But I think that the nine who immediately ran off to see the priests will always be missing something. They will only believe in their healing when someone else believes it.  They are the kind of people who seek acceptance from others.  And we know from our own experience that acceptance can takes time.  Even if the nine men now have skin as smooth as glass, there will always be people won’t forget how disgusting they used to be.  Maybe even some in their own family will not be able accept them.  Ask a recovering alcoholic, an ex-addict, someone just being released from prison – all of them will tell you how difficult it is to re-enter a society that had pretty much given you up for dead. 
Only one of them, the Samaritan, recognizes the full extent what Jesus has done.  Only he pays enough attention to recognize the astounding presence of God.  He pays enough attention to feel gratitude and thanksgiving and praise.  Only one of the ten men doesn’t take the healing for granted as something he deserved or earned or entitled to after years of suffering.   Only one of the ten men turns around and says, “Thanks.” 
In our midweek study this week, Jon Stellfox said that his father taught him to always look closely at questions in scripture.  Always look at the questions Jesus asks and you’ll begin to unlock the meaning of the text.   I think that approach is particularly wise in approaching this story because when I began really looking hard at the Jesus’ questions, I realized that I really stink at this gratitude thing.  Because so many of my prayers focus on what I do not have, or what others do not have, or what this church does not have, instead of being grateful for what we do have.  I realized I would probably be one of those nine guys running away with whatever blessing I can get, fearful that it will not last.  Too often, we end up in the 90% who forget where the good stuff comes from, as Jesus so astutely observes when he wonders out loud about what happened to the other guys.
In fact, we live in a time when it is much easier and maybe even cooler to complain than be grateful.   And there are a whole lot of reasons for us to be straight-up crying for mercy most of the time.  A grid-locked Congress and a shut down government.  Too much unemployment and too few good jobs.  Not to mention so many challenges we face in our own congregation and in our own family situations.  Despair is definitely the theme of our age.  And I am willing to wager that 90% of the prayers we utter on any given day have more to do with wistfulness for what we want rather than thankfulness for what we have.  And there’s nothing wrong with being honest with God about how lousy things are and how much better things should be.  Just like the 90% did nothing wrong by doing exactly what Jesus told them to do.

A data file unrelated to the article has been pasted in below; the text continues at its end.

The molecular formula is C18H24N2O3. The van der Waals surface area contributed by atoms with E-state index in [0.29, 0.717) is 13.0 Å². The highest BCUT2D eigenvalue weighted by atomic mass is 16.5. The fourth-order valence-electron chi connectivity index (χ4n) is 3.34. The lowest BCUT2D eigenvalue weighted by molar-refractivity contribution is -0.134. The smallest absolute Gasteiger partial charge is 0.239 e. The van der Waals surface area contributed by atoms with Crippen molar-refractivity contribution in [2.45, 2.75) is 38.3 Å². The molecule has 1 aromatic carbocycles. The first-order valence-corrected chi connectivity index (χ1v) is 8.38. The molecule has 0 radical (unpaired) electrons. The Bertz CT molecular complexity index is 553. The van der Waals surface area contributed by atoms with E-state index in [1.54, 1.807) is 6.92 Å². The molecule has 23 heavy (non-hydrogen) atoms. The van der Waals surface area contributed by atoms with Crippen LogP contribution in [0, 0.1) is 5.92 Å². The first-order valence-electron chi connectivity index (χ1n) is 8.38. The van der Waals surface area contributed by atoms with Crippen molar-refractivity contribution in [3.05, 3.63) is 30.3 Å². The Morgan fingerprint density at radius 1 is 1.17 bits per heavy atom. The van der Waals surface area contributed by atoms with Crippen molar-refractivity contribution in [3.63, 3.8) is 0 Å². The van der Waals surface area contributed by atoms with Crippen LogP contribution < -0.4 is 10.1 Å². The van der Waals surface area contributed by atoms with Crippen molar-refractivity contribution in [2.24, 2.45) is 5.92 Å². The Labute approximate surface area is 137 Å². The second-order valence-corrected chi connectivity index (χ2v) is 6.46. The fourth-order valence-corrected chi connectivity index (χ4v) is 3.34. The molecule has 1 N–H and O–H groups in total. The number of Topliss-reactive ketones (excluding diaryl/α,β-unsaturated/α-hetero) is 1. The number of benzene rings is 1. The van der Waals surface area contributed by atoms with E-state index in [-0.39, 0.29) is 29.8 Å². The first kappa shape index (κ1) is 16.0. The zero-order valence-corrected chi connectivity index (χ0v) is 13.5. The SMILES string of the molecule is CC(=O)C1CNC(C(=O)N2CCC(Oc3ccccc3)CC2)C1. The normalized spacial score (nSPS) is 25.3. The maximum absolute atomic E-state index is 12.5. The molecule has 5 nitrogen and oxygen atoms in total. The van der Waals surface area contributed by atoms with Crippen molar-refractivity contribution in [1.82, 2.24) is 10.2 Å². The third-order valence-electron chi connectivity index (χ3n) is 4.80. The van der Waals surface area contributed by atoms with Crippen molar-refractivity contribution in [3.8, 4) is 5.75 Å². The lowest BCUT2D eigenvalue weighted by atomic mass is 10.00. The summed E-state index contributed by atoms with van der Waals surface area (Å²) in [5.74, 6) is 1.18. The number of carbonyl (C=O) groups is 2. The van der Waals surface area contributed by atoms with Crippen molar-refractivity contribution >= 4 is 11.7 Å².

But the ones who left missed out on the best part.  Just as certainly as we miss out, every day, by not taking the time to see Jesus at work, healing and restoring the most hopeless situations.  We miss out when we become so wrapped up in our despair that we forget to give thanks for every single blessing that falls on our worried heads. 
I mean, can you imagine how good the Samaritan felt when he turned around and saw himself in the eyes of Jesus as a whole, healed and beloved child of God?  He was blown away.  For the first time in his miserable life, he wasn’t an outsider anymore.  He was no longer a beggar on the street, wrapped up in anxiety and fear.  In that moment of sheer grace, the man who gave thanks knew exactly who we was and whose he was.  For the first time, he was beautiful.  What else could he do but give God thanks and praise?  I don’t know about you, but I would much rather be in the 10%, knowing exactly who I am as a beloved child of God,  than waiting around with the other 90% for someone to accept me.